Hundreds of auto workshops not gov’t-accredited

National 2 minutes, 23 seconds


THE Land Transport Department plans to introduce new registration guidelines for the automotive industry as only 73 of about 800 vehicle workshops are government-accredited.

Director of Land Transport Dr Hj Supry Hj Awg Ladi said the 73 vehicle workshops have proper classifications based on the services or products they offer.

There are three classifications - Class A for repairs and major maintenance, Class B for vehicle body works as well as Class C for service and maintenance.

In a presentation during talks with vehicle workshop owners yesterday, he said 36 auto workshops were in Class A, 15 in Class B and 22 listed as Class C.

It was also found that 37 of the 800 auto workshops are located in national housing schemes, according to the department’s August 2015 figures.

“We have come up with proposed rules for the registration and recognition of motor vehicles and trailers. These (rules) might change and updated after we are done with the dialogues,” he said.

The department will be visiting all four districts to raise awareness on the vehicle workshop classifications.

Speaking to reporters, Dr Hj Supry said yesterday’s dialogue will help the department introduce guidelines for vehicle repair and accessories workshops.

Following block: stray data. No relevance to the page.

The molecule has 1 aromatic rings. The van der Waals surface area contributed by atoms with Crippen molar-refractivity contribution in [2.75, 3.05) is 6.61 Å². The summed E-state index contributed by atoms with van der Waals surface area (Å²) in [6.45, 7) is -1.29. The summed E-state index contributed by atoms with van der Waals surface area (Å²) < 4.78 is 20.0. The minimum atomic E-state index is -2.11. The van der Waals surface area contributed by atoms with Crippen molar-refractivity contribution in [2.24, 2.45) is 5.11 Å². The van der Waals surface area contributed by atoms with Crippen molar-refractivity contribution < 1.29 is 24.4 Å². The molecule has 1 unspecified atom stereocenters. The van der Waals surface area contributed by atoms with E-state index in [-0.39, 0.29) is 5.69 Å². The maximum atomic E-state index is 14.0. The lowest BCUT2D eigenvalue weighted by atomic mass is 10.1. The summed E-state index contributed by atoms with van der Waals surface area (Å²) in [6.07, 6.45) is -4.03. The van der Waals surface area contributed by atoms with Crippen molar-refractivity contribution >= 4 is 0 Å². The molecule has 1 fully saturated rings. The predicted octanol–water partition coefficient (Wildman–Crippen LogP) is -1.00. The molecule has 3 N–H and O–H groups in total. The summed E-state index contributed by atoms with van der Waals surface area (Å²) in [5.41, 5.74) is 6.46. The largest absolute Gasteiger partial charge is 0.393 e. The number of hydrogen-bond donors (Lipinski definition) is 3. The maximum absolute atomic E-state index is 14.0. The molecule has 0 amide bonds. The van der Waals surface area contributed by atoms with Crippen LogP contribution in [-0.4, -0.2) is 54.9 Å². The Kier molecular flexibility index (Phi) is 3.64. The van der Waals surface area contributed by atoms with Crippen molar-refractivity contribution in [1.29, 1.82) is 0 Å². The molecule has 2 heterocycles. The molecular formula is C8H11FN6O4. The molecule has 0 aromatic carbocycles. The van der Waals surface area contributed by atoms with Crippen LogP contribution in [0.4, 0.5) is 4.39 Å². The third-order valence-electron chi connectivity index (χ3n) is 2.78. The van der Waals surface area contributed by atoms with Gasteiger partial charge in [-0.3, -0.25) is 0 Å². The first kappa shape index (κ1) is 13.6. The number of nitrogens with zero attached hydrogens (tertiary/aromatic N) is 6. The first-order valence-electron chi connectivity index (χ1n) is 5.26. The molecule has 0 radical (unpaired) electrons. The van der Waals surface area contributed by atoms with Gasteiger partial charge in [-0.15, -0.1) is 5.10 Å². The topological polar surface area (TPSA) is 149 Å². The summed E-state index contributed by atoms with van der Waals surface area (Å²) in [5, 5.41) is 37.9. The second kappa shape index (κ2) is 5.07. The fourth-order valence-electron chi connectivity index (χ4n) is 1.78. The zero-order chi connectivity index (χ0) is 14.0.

“It is so that we can look into how we can facilitate their (car dealers and workshops) business activities. We are doing whatever we can in our capacity and capabilities. We listen to any comments and give reasons on why we do not agree on certain things… we have our initiatives,” he said.

He added that information compiled from the dialogue would help set new initiatives that are “more systematic”.

“Previously, when people want to set a (workshop) business, the details are vague as we do not know what exactly they want to do, whether it is car painting or car repair. We only know workshops that are registered and approved by the Land Transport Department,” said Dr Hj Supry.

Currently, the department does not approve the business licences of vehicle workshops, which are under the Ministry of Home Affairs’ jurisdiction.

He added that the department’s services had undergone a “reengineering process”, including the approval of workshops last year.

The processes are application of licence and application of workshop accreditation.

“For the approved workshops, we know what they do and products that they sell to the public, their employees’ details, especially their qualifications and experiences… these will be reviewed before approval. In fact, workshops are inspected every year and their licence will be renewed if everything is alright,” said the director.

When asked about car modifications, he said modifications will change the car’s safety features that were designed by the manufacturer.

“It changes the aerodynamic too but it does not mean we reject the idea entirely. For car rims, as long as the wheels offset is right and does not affect the car’s braking system,” he added.

The Brunei Times